DM Haight

A wild expanse, more serene and delicate than we can know, and more vast than we yet understand. Mission Blue, the documentary from Fisher Stevens, chronicles the life of world renowned oceanographer, Sylvia Earle, who looks forward to a future where the ocean is a preserved habitat.

With absolutely stunning photography from the early years of diving, leading up to some of the more breathtaking visuals of the deep sea we’ll watch unfold beyond serialized documentaries, Mission Blue is a look into the past, showing us a porthole into the projected future of marine life, and humanity. Sylvia takes us down into the deep blue to show us the diversity of its creatures and the damages we’ve inflicted.

Other than being a visual treat and informative work on the ways we have tarnished and over-fished the blue waters of the planet, Mission Blue also tells the story of how Sylvia has managed to leave her mark on the ocean floors through her determined research and continued efforts for more consistent and permanent conservation.

From a young age she was fascinated with the oceans. Who isn’t? But her curiosity rose to greater and greater heights. Before long, this story of an enthusiastic scientist manages to barely gloss over the fact that its female focal point was in a man’s world, doing “man’s work”. Sylvia, throughout the documentary, barely mentions that what she was doing—working on scientific explorations, becoming the best mind in oceanography with her discoveries, being the first this and that in her field—was bordering on taboo. Her gender is over-looked considerably; and for once I am truly thankful for it. Touching on, and not stamping to death, the fact that she was the one woman in seventy men aboard an exploration is a refreshing change for this particular kind of documentary. Just like the woman we come to know her as, she puts her personal struggles aside in order to perform the task of keeping her passion alive. It doesn’t matter that she’s a woman, and that in itself sets this documentary apart from so many other biographical works on early woman pioneers in the sciences.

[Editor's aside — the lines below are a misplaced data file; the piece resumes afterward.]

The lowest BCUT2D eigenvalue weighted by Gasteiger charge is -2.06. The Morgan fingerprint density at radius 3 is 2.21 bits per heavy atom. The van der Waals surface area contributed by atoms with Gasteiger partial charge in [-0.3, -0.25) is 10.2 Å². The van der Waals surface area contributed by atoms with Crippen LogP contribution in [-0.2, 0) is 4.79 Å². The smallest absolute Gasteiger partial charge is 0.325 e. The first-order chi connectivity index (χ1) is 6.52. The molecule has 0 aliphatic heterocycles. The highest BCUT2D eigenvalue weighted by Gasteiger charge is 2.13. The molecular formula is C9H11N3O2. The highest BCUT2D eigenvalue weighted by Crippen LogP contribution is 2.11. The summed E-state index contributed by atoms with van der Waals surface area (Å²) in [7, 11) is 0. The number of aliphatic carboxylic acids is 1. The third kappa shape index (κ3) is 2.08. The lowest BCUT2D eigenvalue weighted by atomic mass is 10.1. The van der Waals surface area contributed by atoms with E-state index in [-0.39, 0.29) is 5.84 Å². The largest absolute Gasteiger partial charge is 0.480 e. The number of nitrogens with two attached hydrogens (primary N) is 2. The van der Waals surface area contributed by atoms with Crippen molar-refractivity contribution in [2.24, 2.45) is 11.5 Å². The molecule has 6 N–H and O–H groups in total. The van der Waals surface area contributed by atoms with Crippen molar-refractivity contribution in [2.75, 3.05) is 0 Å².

Sylvia’s life is dedicated to the ocean. Three marriages later and she’s still looking for someone to keep up with her. It’s not every day you come across a story that has a persona like that of Earle’s at the center, and still manage to have that persona focus the story on their life’s work and passion. For Sylvia, the life she’s led has had very little to do with ambition. She’s in it for the excitement, a true explorer in every way. Be it developing submarine devices, or cataloguing different species of algae, we never get too far from the blue waves of the ocean.

If anything Mission Blue is a love story about a woman and her passion. It revolves around a life-long quest for discovery in a more alien world than we have yet seen, even in the stars. Sylvia’s telling portrait speaks to the ambitious and curious, and begs them to create and discover, and most of all protect the world they inhabit. Imploring us to consider the consequences of our actions and look at data, as she does, and deduce the wretched state we’ve put the often forgotten oceans in. If her words and personality can charm anyone else as much as it charmed me, then she may have the chance she needs to save the oceans she loves.

To help Sylvia, join the Mission at

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